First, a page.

A few months went by with the start of my first year of college at Penn State and entering remission when I get a piece of mail. I expected it to be related to my treatment, but instead I got an invite to a ski trip: my first Adolescent and Young Adult (AYA) Oncology Program event.
I probably am not alone as far as my stance was when one finds out about the AYA Oncology Program; I was rather tentative at first. Up to this point, I had been a lone wolf; of course I had support from my friends and family, but none of them could actually empathize with my experience. I had a preconceived idea that I, as anyone else who went on the ski trip, would simply meet a bunch of random patients who I would proceed to forget within a few hours of going back home. My plan was to learn how to ski, then hole myself up in the hotel room and be a curmudgeon.
Instead, I made a new family. I met people, such as past writer on this blog, Merel Duursma, who after only a couple days, I felt more akin to and have forged better relationships with than some people I’d known for years. And the relationship shows, especially with my birthday landing on or close to the dates of the ski trip. Well, I think it would be easier to just say that it is impossible to feel anything except really awesome when these people throw a surprise birthday party for you. The birthdays I have shared with the friends I have made through the AYA Oncology Program are some of the best I have ever had, if not the best.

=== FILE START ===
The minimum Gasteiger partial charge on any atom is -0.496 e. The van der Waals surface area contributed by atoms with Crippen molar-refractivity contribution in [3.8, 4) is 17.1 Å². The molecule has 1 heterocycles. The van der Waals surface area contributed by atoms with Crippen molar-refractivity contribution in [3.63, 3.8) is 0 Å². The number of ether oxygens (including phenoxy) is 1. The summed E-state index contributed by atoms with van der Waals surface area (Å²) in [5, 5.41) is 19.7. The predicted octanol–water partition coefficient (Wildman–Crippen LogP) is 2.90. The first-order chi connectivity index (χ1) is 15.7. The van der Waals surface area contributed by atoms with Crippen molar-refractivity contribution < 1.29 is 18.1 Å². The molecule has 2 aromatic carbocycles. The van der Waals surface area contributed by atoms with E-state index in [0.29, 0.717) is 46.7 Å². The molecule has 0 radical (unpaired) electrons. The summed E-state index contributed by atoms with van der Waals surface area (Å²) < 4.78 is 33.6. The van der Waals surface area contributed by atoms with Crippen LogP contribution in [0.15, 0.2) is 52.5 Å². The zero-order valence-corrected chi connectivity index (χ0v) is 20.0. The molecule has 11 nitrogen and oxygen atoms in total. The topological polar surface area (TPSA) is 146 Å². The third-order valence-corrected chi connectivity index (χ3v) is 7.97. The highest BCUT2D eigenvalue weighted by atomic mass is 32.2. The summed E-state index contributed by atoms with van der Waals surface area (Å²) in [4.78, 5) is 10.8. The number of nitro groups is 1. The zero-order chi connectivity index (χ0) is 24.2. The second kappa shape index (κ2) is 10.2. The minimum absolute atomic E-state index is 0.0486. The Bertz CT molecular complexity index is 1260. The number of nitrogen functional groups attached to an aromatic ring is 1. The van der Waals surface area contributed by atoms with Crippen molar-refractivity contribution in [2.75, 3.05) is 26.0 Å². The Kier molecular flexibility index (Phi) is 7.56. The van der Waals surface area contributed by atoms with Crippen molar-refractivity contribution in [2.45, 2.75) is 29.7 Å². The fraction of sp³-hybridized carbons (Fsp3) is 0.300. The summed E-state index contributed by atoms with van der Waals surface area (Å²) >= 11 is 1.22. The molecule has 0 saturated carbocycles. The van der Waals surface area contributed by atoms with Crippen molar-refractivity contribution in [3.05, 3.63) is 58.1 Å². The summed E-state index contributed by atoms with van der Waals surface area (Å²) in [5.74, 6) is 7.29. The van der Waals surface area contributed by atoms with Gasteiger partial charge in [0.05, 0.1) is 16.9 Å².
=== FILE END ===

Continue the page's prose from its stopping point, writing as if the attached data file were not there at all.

After this, all I wanted to be was involved. All aboard the AYA Oncology Program train! The network that the program provides is an excellent way to unite patients, and I have met up with some from the program outside of any scheduled events. Often with the focus on chemotherapeutic medical treatment for cancer patients, mental and emotional factors can be overlooked. This program is an excellent support structure that fills this gap with a network of people who can understand each other.
But the train doesn’t stop at the ski trip. Next stop: CureRock!
The inaugural CureRock event in 2012 at Stage AE featured an assortment of cool, local bands. A fundraiser for the AYA Oncology Program, this annual event is open to all who have the chance to attend, whether they are a patient, friend, family, or just someone looking to rock out. With a long night of music and all the great people from the program events, how can you go wrong!? The next CureRock has been planned for March 29. As a big fan and participant in the rock arena, I’m eager to attend and hopeful to participate in future CureRock events.
I’m Nick Ranayhossaini: musician, current nursing student, and full-time survivor. Also I’m a full-time awesome guy. Part-time Batman, but only on Wednesdays (not really). And I am ready to rock!